Tuesday, December 15, 2009

December 15th - LBJ - Young Blebs

Of Blebs and Bullae

Today at LBJ a case was presented of a previously healthy 33 year old African American Male who presented to the ER with dyspnea.  He was found to have a large left-sided pleural effusion, was given IV azithromycin by the ED, and left Against Medical Advice.  He was readmitted to the medicine service with the same chief complaint - imaging revealed this large pleural effusion and multiple bullae located in various portions of the lung.  He did have a smoking history, but no history of chronic lung disease or prior pulmonary pathology.

These are some of the various causes of bullous disease in young patients:
1) "Normal" - The journal Chest published a review that 6% of healthy young adults can have bullous disease adjacent to the pleura - usually in those with low BMIs that have a positive smoking history.   This was postulated to be due to reduced pleural adipose tissue.

2) Connective Tissue Diseases - Marfan's Syndrome and Ehlers-Danos Syndrome are the most common in the literature.

3) Chronic Cocaine and Marijuana use - both have been linked to formation of bullae

4) Alpha-1-antitrypsin deficiency - Panacinar involvement and usually involves the lower lobes more than the upper lobes.  Emphysema usually develops in smokers around the age of 40, and in non-smokers in the mid 50s.  Depending on the genetic mutation, however, some patients can have emphysema by the age of 30.    

5) Sarcoidosis - Bullous disease can occur anytime during the course of the disease, and is sometimes a presenting finding or can precede the diagnosis by years. 

6) Pulmonary Langerhans Cell Histiocytosis - An Interstitial lung disease found almost exclusively in young male smokers.  Patients can have constitutional symptoms, or present with cough/dyspnea.  The bullae are usually upper-lobe predominant, and 25% of patients develop spontaneous pneumothorax.  Interestingly, 10-15% of patients are completely asymptomatic and the disease is found during "other reasons" to do lung imaging.  15% of patients have "extrapulmonary" involvement including bone pain from cysts, diabetes inspidus or rash.  Pulmonary cysts are usually visualized on CT Scans. Soking cessation usually leads to resolution of symptoms, although some patients are treated with corticosteroids. 

7) Lymphangioleiomyomatosis (LAM) affects pre-menopausal females.  Patients have multiple thin-walled cysts, lymphadenopathy,  diffuse interstitial infiltrates and eventual fibrosis.  They also have a tendancy to form recurrent chylous pleural effusions.  There is a disease association with  angiomyolipomas and tuberous sclerosis.  Patients with LAM are instructed to prevent pregnancy or not take estrogens, as there is evidence that hormones play a role in the pathogenesis of the disease.  Treatment involves general care and relieving symptoms of effusions. Some patients are put on bronchodilators.  Some have used medroxyprogesterone in the past - but the evidence supporting its use is lacking.  Experimental agents, such as chemotherapeutic drugs, are being investigated.  Some patients may need lung transplant.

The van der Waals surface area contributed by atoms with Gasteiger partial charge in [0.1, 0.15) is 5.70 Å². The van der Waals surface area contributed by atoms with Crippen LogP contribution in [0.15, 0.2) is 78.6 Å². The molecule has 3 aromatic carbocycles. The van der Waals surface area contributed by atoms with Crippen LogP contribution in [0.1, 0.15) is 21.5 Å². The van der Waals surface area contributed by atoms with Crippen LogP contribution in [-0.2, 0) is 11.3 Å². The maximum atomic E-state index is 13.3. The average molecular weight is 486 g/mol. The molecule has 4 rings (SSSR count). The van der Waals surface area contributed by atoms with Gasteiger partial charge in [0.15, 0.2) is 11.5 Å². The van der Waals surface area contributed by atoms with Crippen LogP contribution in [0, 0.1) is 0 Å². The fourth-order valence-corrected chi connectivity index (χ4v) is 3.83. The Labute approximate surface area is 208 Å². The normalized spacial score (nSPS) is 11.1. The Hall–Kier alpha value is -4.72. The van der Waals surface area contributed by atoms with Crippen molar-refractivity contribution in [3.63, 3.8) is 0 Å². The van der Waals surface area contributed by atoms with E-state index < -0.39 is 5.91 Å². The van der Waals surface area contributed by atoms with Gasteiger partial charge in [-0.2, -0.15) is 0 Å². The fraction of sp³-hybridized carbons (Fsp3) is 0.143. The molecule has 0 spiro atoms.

Of note:  Centriacinar emphysema is the "classic" pattern seen in smokers, and predominantly affects the upper lobes. There is also a more rare variant called distal acinar emphysema/paraseptal emphysema which causes scattered bullous disease without airflow obstruction.  However, it would be RARE in a 33 year old - as it takes at least 20 cigarettes a day for 20 years to form the changes of chronic lung disease.

Some "board review" notes on pleural fluid (as the patient as a pleural effusion)

Light's Criteria (any of these present = exudate)
1. Pleural fluid protein/serum protein >0.5
2. Pleural fluid LDH/serum LDH > 0.6
3. Pleural fluid LDH > 2/3 upper limit of normal

Chest did an analysis of pleural fluid and found that any of the following characteristics are also consistent with "exudates":
1.Pleural fluid protein >2.9 g/dL
2.Pleural fluid cholesterol > 45 mg/dL
3.Pleural fluid LDH > 60 percent of upper limit for serum

Causes of Transudative Effusions:
Congestive Heart Failure (usually bilateral and small, but can be unilateral)
Nephrotic Syndrome
Pancreatitis (left sided)
Pulmonary Embolism

Causes of Exudative Effustions
Malignancy (Lung, Breast and Lymphoma)
Mesothelioma (usually bloody fluid)
Infectious (both bacterial and viral)
Esophageal perforation
Pulmonary Embolism
Rheumatic diseases (Rheumatoid arthritis, SLE)
Transudative causes that turn exudative secondary to diuresis
    (This occurs in less than 20% of these patients - to be sure/better classify - if the difference between serum protein and the pleural fluid protein is greater than 3.1 g/dL - the effusion is transudative.  Alternatively, a serum albumin-effusion albumin gradient greater than 1.2 g/dL is also suggestive that effusion is most likely a true transudate)

Other notes:
WBC >10,000 = parapneumonic
WBC >100,000 = empyema (this will be obvious as the fluid will be purulent)
High Eosinophil Count (10% of total) = Mesothelioma, parasites/fungal and drug reaction
High Lymphocye Count (>50% of total) = Malignancy or TB
High Amylase - Esophageal Rupture and sometimes malignancy
Glucose <60 = Malignancy or Infection. An even lower glucose can be see with rheum Dx
pH<7.2 (when collected quickly) - can see with infection and some malignant cases.  When
       seen in the face of infection, it is an indication for chest tube drainage
Pleural Fluid ADA>45 has a PPV of about 80%
High ANA Titers (>1:160) - SLE and drug-induced Lupus
TG>115 = chylous effusions (can be caused by cancer!)

No comments: